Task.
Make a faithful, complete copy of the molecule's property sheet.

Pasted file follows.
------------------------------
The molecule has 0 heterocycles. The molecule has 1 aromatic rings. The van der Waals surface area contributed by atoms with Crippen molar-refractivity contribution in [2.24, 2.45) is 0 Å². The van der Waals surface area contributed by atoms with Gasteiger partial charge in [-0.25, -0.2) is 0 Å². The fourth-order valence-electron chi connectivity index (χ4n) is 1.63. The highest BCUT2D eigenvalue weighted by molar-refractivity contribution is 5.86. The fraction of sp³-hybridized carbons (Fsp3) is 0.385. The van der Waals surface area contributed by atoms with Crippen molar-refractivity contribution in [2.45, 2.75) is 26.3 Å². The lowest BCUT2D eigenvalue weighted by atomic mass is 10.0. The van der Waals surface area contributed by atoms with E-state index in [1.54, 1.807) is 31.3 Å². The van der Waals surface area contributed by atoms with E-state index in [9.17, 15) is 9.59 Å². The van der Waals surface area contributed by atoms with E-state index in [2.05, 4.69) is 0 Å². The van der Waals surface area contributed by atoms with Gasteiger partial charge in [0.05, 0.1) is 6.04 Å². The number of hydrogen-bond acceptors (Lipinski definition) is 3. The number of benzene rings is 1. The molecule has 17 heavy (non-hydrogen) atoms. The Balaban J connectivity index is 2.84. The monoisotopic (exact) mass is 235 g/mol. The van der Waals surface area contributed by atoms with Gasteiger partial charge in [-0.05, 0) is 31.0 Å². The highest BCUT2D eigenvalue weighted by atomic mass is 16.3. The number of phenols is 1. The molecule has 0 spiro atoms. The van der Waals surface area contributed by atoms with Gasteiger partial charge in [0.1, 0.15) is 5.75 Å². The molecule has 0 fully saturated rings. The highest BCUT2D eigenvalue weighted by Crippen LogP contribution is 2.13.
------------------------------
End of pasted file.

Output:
The molecule has 0 heterocycles. The molecule has 1 aromatic rings. The van der Waals surface area contributed by atoms with Crippen molar-refractivity contribution in [2.24, 2.45) is 0 Å². The van der Waals surface area contributed by atoms with Gasteiger partial charge in [-0.25, -0.2) is 0 Å². The fourth-order valence-electron chi connectivity index (χ4n) is 1.63. The highest BCUT2D eigenvalue weighted by molar-refractivity contribution is 5.86. The fraction of sp³-hybridized carbons (Fsp3) is 0.385. The van der Waals surface area contributed by atoms with Crippen molar-refractivity contribution in [2.45, 2.75) is 26.3 Å². The lowest BCUT2D eigenvalue weighted by atomic mass is 10.0. The van der Waals surface area contributed by atoms with E-state index in [1.54, 1.807) is 31.3 Å². The van der Waals surface area contributed by atoms with E-state index in [9.17, 15) is 9.59 Å². The van der Waals surface area contributed by atoms with E-state index in [2.05, 4.69) is 0 Å². The van der Waals surface area contributed by atoms with Gasteiger partial charge in [0.05, 0.1) is 6.04 Å². The number of hydrogen-bond acceptors (Lipinski definition) is 3. The number of benzene rings is 1. The molecule has 17 heavy (non-hydrogen) atoms. The Balaban J connectivity index is 2.84. The monoisotopic (exact) mass is 235 g/mol. The van der Waals surface area contributed by atoms with Gasteiger partial charge in [-0.05, 0) is 31.0 Å². The highest BCUT2D eigenvalue weighted by atomic mass is 16.3. The number of phenols is 1. The molecule has 0 spiro atoms. The van der Waals surface area contributed by atoms with Gasteiger partial charge in [0.1, 0.15) is 5.75 Å². The molecule has 0 fully saturated rings. The highest BCUT2D eigenvalue weighted by Crippen LogP contribution is 2.13.